Impressions: Ginger Snaps

In the long history of movies for/about teenage girls, we’ve seen a wide variety of ways to approach the struggles of puberty, coming into your sexuality, growing and sometimes distancing from the important girl friends in your life, etc. I have seen many, but shamefully until recently, I had never actually gotten around to Ginger Snaps. Gingers Snaps is the 2000 horror movie (with a pretty strong comedy thread) following sisters Ginger and Brigitte. They are both obsessed with death, hate everything about their suburban town, and fear becoming like the other people they go to school with, especially boy obsessed girls.

Both are actually late to develop, but Ginger (the older sister) finally starts her period… and gets bitten by a werewolf in the same night. What follows is a twist on the teen girl movie we’ve seen before. Ginger’s burgeoning womanhood is getting tied up with the changes she faces as a werewolf, while her and Brigitte’s relationship becomes strained under the shifts.

I quite liked this take on the standard coming of age movie. I think it allowed the filmmakers to play with the tropes we are used to in unique ways. Ginger, at times, likes her changes. However, Brigitte notices how drastic they are, and even Ginger seems to struggle with them a bit. Ginger’s sexuality goes from something she dreads having to face to something she barely has control over. So much so she sees everybody around her as either a potential victim or predator in the sexual games because she has become a predator herself. Every person who even looks at Brigitte is assumed, by Ginger, to want to take advantage of her.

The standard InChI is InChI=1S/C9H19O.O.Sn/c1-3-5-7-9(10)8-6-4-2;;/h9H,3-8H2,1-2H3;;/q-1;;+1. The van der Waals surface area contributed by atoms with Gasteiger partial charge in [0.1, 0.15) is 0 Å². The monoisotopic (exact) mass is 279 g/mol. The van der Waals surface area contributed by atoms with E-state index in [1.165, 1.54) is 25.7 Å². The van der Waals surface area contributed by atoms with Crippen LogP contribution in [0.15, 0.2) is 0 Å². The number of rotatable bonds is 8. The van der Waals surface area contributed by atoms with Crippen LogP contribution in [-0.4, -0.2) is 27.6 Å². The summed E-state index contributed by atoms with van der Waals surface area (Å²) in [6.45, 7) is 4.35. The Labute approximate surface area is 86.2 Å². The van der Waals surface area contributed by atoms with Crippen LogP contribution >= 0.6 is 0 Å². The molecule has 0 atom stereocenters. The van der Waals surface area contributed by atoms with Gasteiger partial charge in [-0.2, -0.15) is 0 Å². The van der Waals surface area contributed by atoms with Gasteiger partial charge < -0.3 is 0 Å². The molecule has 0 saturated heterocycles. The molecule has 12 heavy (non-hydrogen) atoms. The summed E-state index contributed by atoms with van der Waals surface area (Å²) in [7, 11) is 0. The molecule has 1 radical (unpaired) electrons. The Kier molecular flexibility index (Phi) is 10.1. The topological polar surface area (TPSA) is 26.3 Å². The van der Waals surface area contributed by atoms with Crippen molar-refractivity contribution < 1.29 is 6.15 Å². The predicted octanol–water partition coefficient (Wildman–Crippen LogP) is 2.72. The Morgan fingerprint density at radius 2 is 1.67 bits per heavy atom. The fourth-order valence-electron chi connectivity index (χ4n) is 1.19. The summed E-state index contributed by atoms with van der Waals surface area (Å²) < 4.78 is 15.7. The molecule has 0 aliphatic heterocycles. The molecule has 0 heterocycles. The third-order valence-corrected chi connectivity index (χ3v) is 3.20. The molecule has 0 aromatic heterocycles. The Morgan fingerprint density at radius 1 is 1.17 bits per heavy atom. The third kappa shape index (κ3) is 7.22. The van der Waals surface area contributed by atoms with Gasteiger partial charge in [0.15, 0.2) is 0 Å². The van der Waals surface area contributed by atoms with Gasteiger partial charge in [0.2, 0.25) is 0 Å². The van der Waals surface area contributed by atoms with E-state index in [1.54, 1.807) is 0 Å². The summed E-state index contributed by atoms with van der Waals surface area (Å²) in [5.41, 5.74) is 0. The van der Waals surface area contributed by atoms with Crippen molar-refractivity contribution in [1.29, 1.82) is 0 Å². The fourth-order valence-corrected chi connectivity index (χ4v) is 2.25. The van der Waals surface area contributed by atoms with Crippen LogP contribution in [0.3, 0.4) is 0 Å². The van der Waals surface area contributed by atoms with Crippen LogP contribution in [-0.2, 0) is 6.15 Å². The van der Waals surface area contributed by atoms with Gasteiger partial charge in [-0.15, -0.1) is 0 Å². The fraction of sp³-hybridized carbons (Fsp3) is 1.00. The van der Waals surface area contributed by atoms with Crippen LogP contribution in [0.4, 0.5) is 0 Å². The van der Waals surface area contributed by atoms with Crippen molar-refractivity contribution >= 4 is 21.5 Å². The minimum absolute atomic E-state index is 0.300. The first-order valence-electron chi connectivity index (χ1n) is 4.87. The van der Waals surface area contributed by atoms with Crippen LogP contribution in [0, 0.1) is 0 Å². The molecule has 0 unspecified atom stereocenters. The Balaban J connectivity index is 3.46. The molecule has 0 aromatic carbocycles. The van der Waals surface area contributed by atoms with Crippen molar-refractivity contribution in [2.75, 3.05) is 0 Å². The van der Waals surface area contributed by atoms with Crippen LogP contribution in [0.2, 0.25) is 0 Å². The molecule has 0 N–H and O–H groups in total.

It also adds an extra layer to the complicated relationship between sisters/friends. A huge part of a lot of these movies is the struggle between girls who were close when they are younger but struggle as they mature and their personalities start to shift. Ginger has always been the stronger, more aggressive sister but is so even more now with the werewolf aspect. Maintaining her strong influence over Brigitte becomes even more important to her than is seemingly standard.

At the same time, Brigitte realizes that she wants to come into her own and get out from underneath Ginger’s thumb but has no desire to lose her in the process. She spends the better part of the movie torn between placating Ginger and going her own way to try and fix the problem and come into her own. Ultimately she can’t do both. So the movie becomes as much about Brigitte’s emotional maturity as it is about Ginger’s physical one.

I will admit the “slutty” (hate that word) “nerdy” girl trope can get old. However, it’s done pretty well in this movie. While Ginger does embrace her sexuality, her anger with Brigitte is a desire to keep her from doing the same. At the same time, Brigitte can’t actually avoid growing up as much as both girls desire to prevent her from doing so, and she has to make choices, like infecting herself to appease Ginger, that will force her into the same womanhood.